Upon the adoption of the Articles of Confederation and Perpetual Union, the states became a confederation, a single sovereign political entity for the purpose of international law – empowered to levy war and to conduct international relations. In part due to the failings of the Confederation, the thirteen states instead formed a Union via the process of ratifying the United States Constitution, which took effect in 1789.
Relationship among the states
Under Article IV of the Constitution, which outlines the relationship between the states, the United States Congress has the power to admit new states to the union. The states are required to give "full faith and credit" to the acts of each other's legislatures and courts, which is generally held to include the recognition of legal contracts, marriages, criminal judgments, and – at the time – slave status. States are prohibited from discriminating against citizens of other states with respect to their basic rights, under the Privileges and Immunities Clause. The states are guaranteed military and civil defense by the federal government, which is also required to ensure that the government of each state remains a republic.U.S. states by date of statehood 1776–1790 1791–1799 1800–1819 1820–1839 1840–1859 1860–1879 1880–1899 1900–1950 1950-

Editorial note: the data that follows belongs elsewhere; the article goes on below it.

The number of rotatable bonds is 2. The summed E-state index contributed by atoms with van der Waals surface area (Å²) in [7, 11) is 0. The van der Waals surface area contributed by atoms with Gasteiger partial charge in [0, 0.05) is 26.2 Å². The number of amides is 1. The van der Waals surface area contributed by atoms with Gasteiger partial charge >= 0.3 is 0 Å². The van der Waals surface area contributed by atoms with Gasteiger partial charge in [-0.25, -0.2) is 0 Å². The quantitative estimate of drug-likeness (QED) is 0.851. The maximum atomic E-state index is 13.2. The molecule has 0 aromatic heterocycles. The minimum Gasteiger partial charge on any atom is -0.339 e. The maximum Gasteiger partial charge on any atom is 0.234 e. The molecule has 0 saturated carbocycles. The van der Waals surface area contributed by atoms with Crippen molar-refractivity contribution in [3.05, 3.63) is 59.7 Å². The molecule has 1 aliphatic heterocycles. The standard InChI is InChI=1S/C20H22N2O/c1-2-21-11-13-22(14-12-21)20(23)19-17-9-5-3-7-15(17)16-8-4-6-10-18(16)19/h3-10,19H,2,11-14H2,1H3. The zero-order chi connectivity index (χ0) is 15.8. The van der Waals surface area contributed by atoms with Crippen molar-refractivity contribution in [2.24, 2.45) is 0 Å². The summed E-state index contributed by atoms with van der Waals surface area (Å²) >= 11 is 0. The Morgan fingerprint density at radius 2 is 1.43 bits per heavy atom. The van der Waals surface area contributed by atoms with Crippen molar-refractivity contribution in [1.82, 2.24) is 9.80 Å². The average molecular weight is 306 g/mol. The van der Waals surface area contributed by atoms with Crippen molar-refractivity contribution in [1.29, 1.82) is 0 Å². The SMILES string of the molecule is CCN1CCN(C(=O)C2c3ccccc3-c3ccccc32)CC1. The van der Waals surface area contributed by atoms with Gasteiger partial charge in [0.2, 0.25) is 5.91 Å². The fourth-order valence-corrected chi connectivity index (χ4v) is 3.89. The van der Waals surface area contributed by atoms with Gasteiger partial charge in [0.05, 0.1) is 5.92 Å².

The Supreme Court of the United States has interpreted the Constitution of the United States such that the commerce clause allows for a wide scope of federal power. For example, Congress can regulate railway traffic across state lines, but it may also regulate rail traffic solely within a state, based on the theory that wholly intrastate traffic can still have an impact on interstate commerce.
Another source of Congressional power is its "spending power" – the ability of Congress to allocate funds, for example to the Eisenhower Interstate Highway System. The system is mandated and partially funded by the federal government but also serves the interests of the states. By threatening to withhold federal highway funds, Congress has been able to persuade state legislatures to pass a variety of laws. Although some object on the ground that this infringes on states' rights, the Supreme Court has upheld the practice as a permissible use of the Constitution's Spending Clause.